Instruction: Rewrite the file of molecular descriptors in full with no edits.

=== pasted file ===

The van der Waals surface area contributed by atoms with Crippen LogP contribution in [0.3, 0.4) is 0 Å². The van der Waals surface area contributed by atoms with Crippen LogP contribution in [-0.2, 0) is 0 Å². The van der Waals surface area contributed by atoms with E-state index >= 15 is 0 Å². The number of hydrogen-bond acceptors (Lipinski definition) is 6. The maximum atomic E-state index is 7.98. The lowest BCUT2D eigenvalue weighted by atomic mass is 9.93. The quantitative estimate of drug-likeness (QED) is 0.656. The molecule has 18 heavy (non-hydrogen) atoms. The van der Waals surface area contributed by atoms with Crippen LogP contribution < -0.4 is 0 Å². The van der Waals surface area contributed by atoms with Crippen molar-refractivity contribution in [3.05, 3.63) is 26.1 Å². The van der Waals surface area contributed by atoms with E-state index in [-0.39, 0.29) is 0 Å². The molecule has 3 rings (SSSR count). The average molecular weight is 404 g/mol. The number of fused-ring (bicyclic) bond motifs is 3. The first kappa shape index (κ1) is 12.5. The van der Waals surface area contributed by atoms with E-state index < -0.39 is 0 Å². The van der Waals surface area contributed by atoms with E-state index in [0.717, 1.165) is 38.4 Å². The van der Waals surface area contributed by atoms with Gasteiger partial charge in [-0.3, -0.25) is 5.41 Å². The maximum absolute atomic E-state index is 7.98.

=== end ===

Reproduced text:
The van der Waals surface area contributed by atoms with Crippen LogP contribution in [0.3, 0.4) is 0 Å². The van der Waals surface area contributed by atoms with Crippen LogP contribution in [-0.2, 0) is 0 Å². The van der Waals surface area contributed by atoms with E-state index >= 15 is 0 Å². The number of hydrogen-bond acceptors (Lipinski definition) is 6. The maximum atomic E-state index is 7.98. The lowest BCUT2D eigenvalue weighted by atomic mass is 9.93. The quantitative estimate of drug-likeness (QED) is 0.656. The molecule has 18 heavy (non-hydrogen) atoms. The van der Waals surface area contributed by atoms with Crippen LogP contribution < -0.4 is 0 Å². The van der Waals surface area contributed by atoms with Crippen molar-refractivity contribution in [3.05, 3.63) is 26.1 Å². The van der Waals surface area contributed by atoms with E-state index in [-0.39, 0.29) is 0 Å². The molecule has 3 rings (SSSR count). The average molecular weight is 404 g/mol. The number of fused-ring (bicyclic) bond motifs is 3. The first kappa shape index (κ1) is 12.5. The van der Waals surface area contributed by atoms with E-state index < -0.39 is 0 Å². The van der Waals surface area contributed by atoms with E-state index in [0.717, 1.165) is 38.4 Å². The van der Waals surface area contributed by atoms with Gasteiger partial charge in [-0.3, -0.25) is 5.41 Å². The maximum absolute atomic E-state index is 7.98.